Salvation Farms

The mission of Salvation Farms is to bridge the gap between Vermont’s abundant agricultural surplus and those who need it most: the young, elderly, sick, incarcerated, and those facing food insecurity. Salvation Farms believes in leading by example, and works tirelessly to improve the food system and make Vermont a national leader in the effort. Their motto: “Don’t let edible food go to waste!”

Salvation Farms serves upwards of 10,000 to 12,000 individuals through providing locally-grown surplus food to more than 50 different community-based food access programs in Northeast Vermont. In 2022, Salvation Farms distributed more than 82,000 pounds (nearly 250,000 servings) of locally-grown surplus crops and gathered from local farms and distributed 3,700 plant starts, 1,370 pounds of cheese, 37 loaves of bread, and 1,290 dozen eggs. Salvation Farms collection of surplus food from local farms during 2022 was supported by 183 volunteers who contributed a combined 746 hours. Salvation Farms also makes lightly processed, frozen food from locally-grown surplus crops extending the shelf-life and increasing accessibility to our region’s agricultural abundance.

With the help of Salvation Farms, Vermont’s agricultural surplus can overcome barriers such as supply chain issues, lack of infrastructure, labor challenges, and market economics to reach those in need. As they write, “Salvation Farms greatly appreciates the years of support we’ve received from the Union Bank and consider [Union Bank] a vital community partner.”

Meals on Wheels and Lamoille Elders Networking Services

Lamoille Elders Networking Services (LENS) started its journey in 1991 with the help of a 3-year federal grant through Project Care. In 1993, it became a private non-profit organization with a mission to develop and fund new services for elders and connect them with community volunteers. Thanks to various grants, donations, and support, LENS has been able to upgrade its kitchen space and appliances, including the replacement of chest freezers with a walk-in cooler and freezer. Today, LENS serves over 40,000 meals annually and continues to be a vital organization for Lamoille’s elders.

LENS delivers, on average, 190 meals per day, five days per week, in all of Lamoille County, providing frozen meals for the weekends. LENS has over 60 active volunteers with 45 volunteer drivers delivering meals each week. Recipients of Meals on Wheels of Lamoille County rely on them for more than just a meal. Meals on Wheels visits are wellness checks, provide pet food and food share bags, and grant recipients a connection with other community services. As LENS writes, “Union Bank has been a valuable community partner for more than 20 years!”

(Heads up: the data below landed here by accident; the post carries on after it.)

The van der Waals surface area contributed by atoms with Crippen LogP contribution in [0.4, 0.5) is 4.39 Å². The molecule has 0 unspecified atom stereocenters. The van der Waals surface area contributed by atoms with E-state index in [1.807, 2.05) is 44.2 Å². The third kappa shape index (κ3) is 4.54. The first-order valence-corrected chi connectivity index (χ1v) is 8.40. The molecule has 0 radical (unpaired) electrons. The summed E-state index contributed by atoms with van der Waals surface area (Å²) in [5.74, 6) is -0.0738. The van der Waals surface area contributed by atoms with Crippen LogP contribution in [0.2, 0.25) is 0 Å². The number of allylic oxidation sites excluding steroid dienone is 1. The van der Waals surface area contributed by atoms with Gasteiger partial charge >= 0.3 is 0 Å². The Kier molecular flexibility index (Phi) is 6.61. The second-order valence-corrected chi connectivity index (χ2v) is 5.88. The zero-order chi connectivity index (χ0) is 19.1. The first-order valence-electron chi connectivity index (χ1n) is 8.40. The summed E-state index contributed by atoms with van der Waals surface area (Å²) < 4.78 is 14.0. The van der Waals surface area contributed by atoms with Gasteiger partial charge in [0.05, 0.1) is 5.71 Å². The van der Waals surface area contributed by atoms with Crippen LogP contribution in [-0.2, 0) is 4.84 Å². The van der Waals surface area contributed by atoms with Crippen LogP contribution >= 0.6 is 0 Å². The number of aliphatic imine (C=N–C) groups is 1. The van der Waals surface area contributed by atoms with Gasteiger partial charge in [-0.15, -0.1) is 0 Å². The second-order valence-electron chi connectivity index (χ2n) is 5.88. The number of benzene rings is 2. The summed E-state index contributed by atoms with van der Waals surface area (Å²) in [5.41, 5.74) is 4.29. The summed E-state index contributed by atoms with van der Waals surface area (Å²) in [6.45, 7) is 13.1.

For community members who are interested in volunteering, know that volunteers are needed now more than ever. To become a volunteer, deliver meals, help at their meal site, or become a board member contact Nicole for more information: [email protected] or 802-888-5011 ext.1.


Join in the Fight against Food Insecurity

Universal access to fresh, healthy food is essential to the wellbeing of our communities in Vermont and New Hampshire. As many pandemic-era relief programs are coming to an end, it’s more important than ever to support area organizations who have been critical in protecting our residents from the worst outcomes of food insecurity.

At Union Bank, we’ve been a part of your community since 1891, partnering with dozens of charitable organizations in Lamoille County, Caledonia County, Franklin County, Washington County, Chittenden County, and throughout Northern New Hampshire. We know that being a community bank means more than simply providing financial services—it means doing our part to support and uplift the communities we serve.

Stop by one of our 19 branches to learn more about how you can help fight food insecurity in our communities.